More than a year after I took this motor out of the car and apart for what I thought was only going to be a few weeks work, it is finally going back together again. The short block is assembled and a couple of days ago one of my pals used to work on jet engines in stationary powerplants came over and safety wired the transmission to the crankshaft. Here are a few pictures:
EngineTrans01 (123.4 k)
EngineTrans02 (114.4 k)
EngineTrans03 (75.5 k)
EngineTrans04 (61.4 k)
EngineTrans05 (123.8 k)
EngineTrans07 (39.0 k)
EngineTrans06 (34.4 k)
Gee, I wonder what happened to the pictures? I have posted pics plenty of times before without issues.
Paul, I suspect you emailed them to yourself for size...and then posted them as .eml without thinking.
They are there! Click and tell them to open with MSPaint and you get the pictures
All I get from them is gibberish. I'm glad you were able to make sense of them. I have done this on this forum and many others hundreds of time without issues. The pictures were taken with the same camera, the images were cropped, sized, adjusted and web optimized in Photoshop and posted in the usual way. This project seems to generate more than its share of mysteries . . .
Nice looking engine.
(I clicked on the letters in the block and the photos opened for me.)
Thanks Dennis, it has sure been a long road to getting it this far. This is a new block & crank, one rod and of course, new babbit. The valves are new as are many other bits. Now I just have to finish it!
There is nothing better then the sound of a Model T engine! especially one that you have rebuilt yourself!
Here are you photos. I have to change the file extension from "UNK" to "JPG" to see them.
Thanks Jim, I shouda seen that myself. I was trying to do things quickly to get back to work on the T before the rain started.
Any ideas on those plastic washers?
The bag on the left in your picture should contain enough washers for the oil pan inspection cover bolts and transmission inspection cover screws. The bag on the right should be the valve cover studs/bolts (2), low band adjustment lock nut and oil drain plug.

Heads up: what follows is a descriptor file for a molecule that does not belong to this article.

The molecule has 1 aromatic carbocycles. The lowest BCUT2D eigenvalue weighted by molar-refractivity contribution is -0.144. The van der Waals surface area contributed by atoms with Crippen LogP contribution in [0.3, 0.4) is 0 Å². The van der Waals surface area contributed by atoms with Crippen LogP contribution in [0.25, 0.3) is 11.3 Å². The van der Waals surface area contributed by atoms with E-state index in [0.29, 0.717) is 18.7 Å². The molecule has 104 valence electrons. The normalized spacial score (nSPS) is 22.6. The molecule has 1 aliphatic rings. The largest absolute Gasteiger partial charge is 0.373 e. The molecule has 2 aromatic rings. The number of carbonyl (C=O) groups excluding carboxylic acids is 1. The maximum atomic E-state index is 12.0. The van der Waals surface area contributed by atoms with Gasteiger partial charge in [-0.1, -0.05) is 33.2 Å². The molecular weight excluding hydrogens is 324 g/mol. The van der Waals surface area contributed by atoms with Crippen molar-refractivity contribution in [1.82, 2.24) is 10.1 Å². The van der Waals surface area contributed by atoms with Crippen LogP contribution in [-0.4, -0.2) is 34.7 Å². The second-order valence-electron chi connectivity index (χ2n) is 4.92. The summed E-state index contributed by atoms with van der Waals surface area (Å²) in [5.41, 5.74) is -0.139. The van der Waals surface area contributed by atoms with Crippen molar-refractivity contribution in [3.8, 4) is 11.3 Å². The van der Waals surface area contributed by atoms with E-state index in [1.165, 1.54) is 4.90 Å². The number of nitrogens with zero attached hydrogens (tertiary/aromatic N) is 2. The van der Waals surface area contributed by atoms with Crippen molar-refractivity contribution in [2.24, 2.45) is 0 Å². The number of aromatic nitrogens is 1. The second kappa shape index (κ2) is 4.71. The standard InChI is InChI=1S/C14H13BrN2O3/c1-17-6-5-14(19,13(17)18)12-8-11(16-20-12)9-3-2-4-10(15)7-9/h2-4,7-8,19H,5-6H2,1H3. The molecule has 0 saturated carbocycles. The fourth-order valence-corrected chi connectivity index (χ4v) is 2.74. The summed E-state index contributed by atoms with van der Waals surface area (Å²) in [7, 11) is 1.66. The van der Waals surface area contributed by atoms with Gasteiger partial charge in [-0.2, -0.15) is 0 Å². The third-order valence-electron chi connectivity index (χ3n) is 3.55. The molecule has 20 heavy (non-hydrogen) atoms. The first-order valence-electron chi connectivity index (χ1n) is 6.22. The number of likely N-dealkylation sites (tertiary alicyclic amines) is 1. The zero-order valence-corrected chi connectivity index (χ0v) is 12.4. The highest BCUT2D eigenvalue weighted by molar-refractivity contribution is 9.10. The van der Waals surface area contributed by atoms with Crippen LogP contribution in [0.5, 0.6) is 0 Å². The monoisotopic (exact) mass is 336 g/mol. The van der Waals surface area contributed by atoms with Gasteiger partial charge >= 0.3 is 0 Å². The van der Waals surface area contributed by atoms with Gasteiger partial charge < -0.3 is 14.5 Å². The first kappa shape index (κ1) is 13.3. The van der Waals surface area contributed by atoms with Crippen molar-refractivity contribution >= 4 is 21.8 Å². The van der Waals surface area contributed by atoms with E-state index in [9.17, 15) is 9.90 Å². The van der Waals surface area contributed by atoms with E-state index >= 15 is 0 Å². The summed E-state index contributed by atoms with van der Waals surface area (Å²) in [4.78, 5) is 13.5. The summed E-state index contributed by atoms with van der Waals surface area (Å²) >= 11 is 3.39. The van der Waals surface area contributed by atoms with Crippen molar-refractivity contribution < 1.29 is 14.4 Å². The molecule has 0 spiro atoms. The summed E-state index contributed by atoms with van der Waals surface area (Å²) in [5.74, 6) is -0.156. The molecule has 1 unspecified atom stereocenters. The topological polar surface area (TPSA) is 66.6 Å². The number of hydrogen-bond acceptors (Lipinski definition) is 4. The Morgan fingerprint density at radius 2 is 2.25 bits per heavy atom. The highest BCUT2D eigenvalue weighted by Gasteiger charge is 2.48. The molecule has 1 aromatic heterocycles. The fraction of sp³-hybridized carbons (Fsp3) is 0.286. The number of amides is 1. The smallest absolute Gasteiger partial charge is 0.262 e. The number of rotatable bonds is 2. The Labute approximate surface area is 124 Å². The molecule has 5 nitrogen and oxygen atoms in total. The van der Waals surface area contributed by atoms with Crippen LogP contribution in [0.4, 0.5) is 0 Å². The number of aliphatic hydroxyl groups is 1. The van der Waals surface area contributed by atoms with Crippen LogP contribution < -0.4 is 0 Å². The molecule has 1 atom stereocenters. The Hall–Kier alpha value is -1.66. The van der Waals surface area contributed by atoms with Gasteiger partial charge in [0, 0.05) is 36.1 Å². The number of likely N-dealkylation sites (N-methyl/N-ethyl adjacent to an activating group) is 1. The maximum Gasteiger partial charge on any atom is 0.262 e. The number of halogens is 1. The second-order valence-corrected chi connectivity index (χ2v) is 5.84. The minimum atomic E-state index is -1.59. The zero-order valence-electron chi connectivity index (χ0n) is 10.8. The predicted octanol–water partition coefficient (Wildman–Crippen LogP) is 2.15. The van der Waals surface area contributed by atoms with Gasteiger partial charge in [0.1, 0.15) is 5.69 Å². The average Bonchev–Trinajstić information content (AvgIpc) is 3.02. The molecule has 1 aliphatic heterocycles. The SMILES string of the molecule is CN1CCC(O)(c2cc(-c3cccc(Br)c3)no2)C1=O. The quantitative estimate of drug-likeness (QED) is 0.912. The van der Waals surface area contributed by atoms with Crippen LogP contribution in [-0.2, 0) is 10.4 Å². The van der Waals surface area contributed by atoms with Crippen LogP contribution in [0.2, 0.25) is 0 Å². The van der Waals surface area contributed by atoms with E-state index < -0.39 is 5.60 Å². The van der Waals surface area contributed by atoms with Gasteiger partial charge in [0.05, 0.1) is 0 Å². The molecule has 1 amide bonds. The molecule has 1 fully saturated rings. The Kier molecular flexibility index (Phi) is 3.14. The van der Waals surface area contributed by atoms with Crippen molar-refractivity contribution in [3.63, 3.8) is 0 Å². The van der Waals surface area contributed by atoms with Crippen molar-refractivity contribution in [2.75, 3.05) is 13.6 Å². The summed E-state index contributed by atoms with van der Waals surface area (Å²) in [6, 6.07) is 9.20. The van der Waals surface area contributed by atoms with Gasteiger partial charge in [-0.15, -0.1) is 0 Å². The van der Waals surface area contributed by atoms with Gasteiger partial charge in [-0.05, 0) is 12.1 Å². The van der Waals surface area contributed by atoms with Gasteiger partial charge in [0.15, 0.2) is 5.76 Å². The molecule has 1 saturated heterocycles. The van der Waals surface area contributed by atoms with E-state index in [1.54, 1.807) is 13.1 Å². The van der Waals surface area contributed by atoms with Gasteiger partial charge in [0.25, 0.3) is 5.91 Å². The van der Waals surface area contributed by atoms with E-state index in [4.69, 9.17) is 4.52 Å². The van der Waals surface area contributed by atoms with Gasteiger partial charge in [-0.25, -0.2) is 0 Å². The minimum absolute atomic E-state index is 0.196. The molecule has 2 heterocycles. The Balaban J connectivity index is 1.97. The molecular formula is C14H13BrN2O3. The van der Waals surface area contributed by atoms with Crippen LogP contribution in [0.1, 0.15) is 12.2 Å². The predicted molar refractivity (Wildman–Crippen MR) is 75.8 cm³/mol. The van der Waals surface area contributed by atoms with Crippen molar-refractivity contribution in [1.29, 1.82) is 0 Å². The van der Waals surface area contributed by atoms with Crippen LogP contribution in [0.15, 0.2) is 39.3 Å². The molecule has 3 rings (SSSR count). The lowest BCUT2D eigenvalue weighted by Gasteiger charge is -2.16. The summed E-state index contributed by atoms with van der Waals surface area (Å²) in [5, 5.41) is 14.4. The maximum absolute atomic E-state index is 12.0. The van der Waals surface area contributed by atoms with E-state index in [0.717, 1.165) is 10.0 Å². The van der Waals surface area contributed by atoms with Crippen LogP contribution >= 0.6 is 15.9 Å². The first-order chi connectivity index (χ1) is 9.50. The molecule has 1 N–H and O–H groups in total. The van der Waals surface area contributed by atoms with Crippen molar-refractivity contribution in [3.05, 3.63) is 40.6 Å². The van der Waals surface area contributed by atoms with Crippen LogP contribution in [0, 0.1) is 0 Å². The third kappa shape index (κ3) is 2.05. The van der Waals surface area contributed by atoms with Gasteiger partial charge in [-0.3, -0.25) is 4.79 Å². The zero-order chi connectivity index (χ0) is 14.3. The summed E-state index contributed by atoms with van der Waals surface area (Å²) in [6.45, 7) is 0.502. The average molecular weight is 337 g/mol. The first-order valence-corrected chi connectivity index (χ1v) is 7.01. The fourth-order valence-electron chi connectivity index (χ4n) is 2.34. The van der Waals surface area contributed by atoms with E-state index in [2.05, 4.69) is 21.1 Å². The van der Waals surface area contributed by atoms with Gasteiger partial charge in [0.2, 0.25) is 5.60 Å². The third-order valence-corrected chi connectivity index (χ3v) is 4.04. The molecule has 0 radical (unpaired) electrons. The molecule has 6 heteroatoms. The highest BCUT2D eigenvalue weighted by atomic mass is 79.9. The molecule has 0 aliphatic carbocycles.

Thanks SnowT, do these plastic washers really make a difference? They sure don't look like they belong on a T motor . . .
I agree, they don't look quite right. I have found after some time the washers deform from heating/cooling cycles and "mushroom" around the heads of the bolts. I haven't used them in quite a long time but I don't remember having leaks with them in place. I've had the same experience using the rubber bonded type sealing washers as well; the rubber softens and mushrooms from under the steel washer.
My standard practice now is to clean all of the bolts thoroughly and use some Loctite 567 High Temp thread sealant on the bolt threads. This, combined with appropriate usage of rtv on the gaskets eliminates a good amount of drips for me.
I use a fiber sealing washer under the low speed adjusting nut and a copper crush washer on the oil drain plug
I use copper washers, available from McMaster-Carr, to help seal the inspection pan bolts. They look good and work!
Thanks guys, I'll be sorting hardware today and looking to install the pan Thursday after the weather clears. I think I'll skip the plastic washers.
Next will be the hogshead. The book makes that job look straightforward but I haven't done it before and will have to see how it goes.
You'll do good to skip the plastic washers on the crankcase underside inspection cover (3 dip/4 dip). I use light cotton string found on feed sacks. Just wrap them opposite bolt rotation about 4-5 times and you'll never get any leaks